Mark is widely believed to have been the first Gospel written. More conservative dating puts it in the AD 50s, while more mainstream scholarship says 65-70. Very few people date it any later, simply because the book gives no indications that the destruction of Jerusalem and the Temple in AD 70 had yet happened, which would have been very theologically significant if it had since Jesus is recorded to have prophesied this event.

While no solid historical evidence exists surrounding the author of Mark, and the book itself does not specify the author (remember that the titles were added later), the tradition of the early church was that a disciple of Peter named Mark wrote the book based on Peter’s preaching. Modern historians mostly disbelieve this tradition, but the reasons for this seem to be mostly involve skepticism about the historical truth of Mark. If Mark is taken as overall a reliable work, then there is no obvious reason to question the traditional claim.

Theme: Let the Reader Understand

The idea which I have recently run across, and which I plan to explore with this Bible study, is that Mark is essentially an apocalypse. At first, this may not make sense, but this is probably because of the widespread misunderstanding about what an apocalypse is. So in order to explain how and why Mark might be an apocalypse, I should address briefly what apocalyptic literature actually is.

In popular imagination, “apocalypse” means “end of the world.” But that’s not quite right. Our word apocalypse comes from the Greek word apokalupsis, which basically means an “unveiling” or a “revealing.” Specifically, the genre of apocalypse involves God revealing His secrets in mysterious ways, usually by strange visions or dreams. Daniel, for example, consists of much apocalyptic material. Sometimes they are interpreted there (like often happens in Daniel), and sometimes the reader is left to understand by himself. Often times, these revelations have to do with what God is about to do in the future (such as end times matters), but they can also refer to the present and the past, giving the heavenly, theological perspective on earthly events.

How does Mark fit into this category? It seems that Mark portrays Jesus’ life, death, and resurrection like a series of apocalyptic visions. The events of His life are written as short and cryptic, strung together like the scenes of a dream or visions with the word “immediately,” and ultimately ending in suspense. “Let the reader understand” seems to indeed apply to the whole of Mark; he gives us a mysterious picture of the Messiah which only those with ears to hear will truly understand.

Coming Up

With this context in mind, my next post will start at the beginning in Mark 1:1 and move on from there. I’m hoping to find lots of interesting goodness in this book, a book which testifies of Jesus Christ, the Son of God, who loved me and gave Himself for me. Any fresh riches to find about Him are worth the search. So until next time, maybe try reading Mark with what I’ve mentioned in mind, if you’re at all interested. Comment if you find anything to say, as always.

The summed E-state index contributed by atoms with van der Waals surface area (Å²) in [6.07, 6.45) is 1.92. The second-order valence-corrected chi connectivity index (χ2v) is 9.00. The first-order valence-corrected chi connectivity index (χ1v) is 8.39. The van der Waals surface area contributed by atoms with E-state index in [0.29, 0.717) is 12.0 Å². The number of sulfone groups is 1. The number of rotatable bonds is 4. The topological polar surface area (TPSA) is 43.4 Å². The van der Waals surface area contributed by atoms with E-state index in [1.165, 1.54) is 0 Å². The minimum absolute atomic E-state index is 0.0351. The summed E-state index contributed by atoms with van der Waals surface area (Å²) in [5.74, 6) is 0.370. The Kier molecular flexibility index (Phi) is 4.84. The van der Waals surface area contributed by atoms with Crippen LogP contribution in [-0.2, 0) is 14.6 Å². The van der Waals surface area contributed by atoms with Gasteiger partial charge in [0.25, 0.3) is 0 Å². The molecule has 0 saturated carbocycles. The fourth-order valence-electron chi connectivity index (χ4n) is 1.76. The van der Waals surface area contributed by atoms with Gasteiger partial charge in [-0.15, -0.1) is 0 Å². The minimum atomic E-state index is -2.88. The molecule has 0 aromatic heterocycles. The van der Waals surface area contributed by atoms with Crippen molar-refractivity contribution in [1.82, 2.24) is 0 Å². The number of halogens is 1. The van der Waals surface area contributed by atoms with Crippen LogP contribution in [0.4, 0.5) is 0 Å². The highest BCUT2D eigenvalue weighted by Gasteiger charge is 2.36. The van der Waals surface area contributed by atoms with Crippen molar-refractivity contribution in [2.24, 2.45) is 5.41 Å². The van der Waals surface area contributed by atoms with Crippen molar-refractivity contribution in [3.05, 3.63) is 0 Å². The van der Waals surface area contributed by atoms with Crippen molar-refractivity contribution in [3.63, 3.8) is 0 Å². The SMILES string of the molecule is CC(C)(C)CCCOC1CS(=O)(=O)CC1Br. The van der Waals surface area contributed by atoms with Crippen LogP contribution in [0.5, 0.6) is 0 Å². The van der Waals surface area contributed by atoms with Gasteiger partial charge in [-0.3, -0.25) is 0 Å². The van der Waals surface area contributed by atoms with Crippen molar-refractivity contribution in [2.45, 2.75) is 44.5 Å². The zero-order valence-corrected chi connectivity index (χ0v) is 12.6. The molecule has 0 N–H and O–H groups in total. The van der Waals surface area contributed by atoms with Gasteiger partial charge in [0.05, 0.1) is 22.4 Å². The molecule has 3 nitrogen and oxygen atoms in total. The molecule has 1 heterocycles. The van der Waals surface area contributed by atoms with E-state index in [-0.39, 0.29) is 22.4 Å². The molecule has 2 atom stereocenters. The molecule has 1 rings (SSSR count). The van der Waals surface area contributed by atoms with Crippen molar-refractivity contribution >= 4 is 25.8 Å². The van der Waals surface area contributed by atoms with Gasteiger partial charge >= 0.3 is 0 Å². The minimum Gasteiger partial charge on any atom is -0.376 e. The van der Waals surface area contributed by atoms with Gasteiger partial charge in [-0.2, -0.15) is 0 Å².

Jesus the Apocalypse: A Study on Mark

Jesus the New and True Israel

What do God’s redemptive plan and the movie Inception have in common? Complex layers within complex layers. If you don’t know Inception, the movie is about dreams, and involves dreams within dreams within dreams. Each dream is very different, but also very connected to the dreams on the higher and lower levels. The dreams are all important and, after you wake up, end up changing your real life.

How does this relate to God’s redemptive plan? Like the Inception dreams, the history God shapes with His people has many very different but very connected parts. What happened with Adam is connected to what happened with Noah, which is connected to what happened with Abraham, which is connected to what happened with Isaac, Jacob, and all Israel, which is connected to what happened with Jesus. In fact, from the beginning with Adam, everything that happened was similar to and leading up to Jesus.

The most important connections involve Israel. In order to redeem all humanity, God chose one particular human family starting with Abraham (Gen. 12:3). These people came to be known as Israel, and they were not chosen because they were any different than everyone else (Deut. 9:4-5). In fact, as the whole sweep of the Old Testament reveals, the Israelites were no less messed up than all humanity. They had to be for God to bless all nations through them. If a doctor wants to cure a disease, will he study the healthiest person around and use him to test potential cures? No, he will take an average sick person just like all the rest, so that by curing one of them he can cure them all.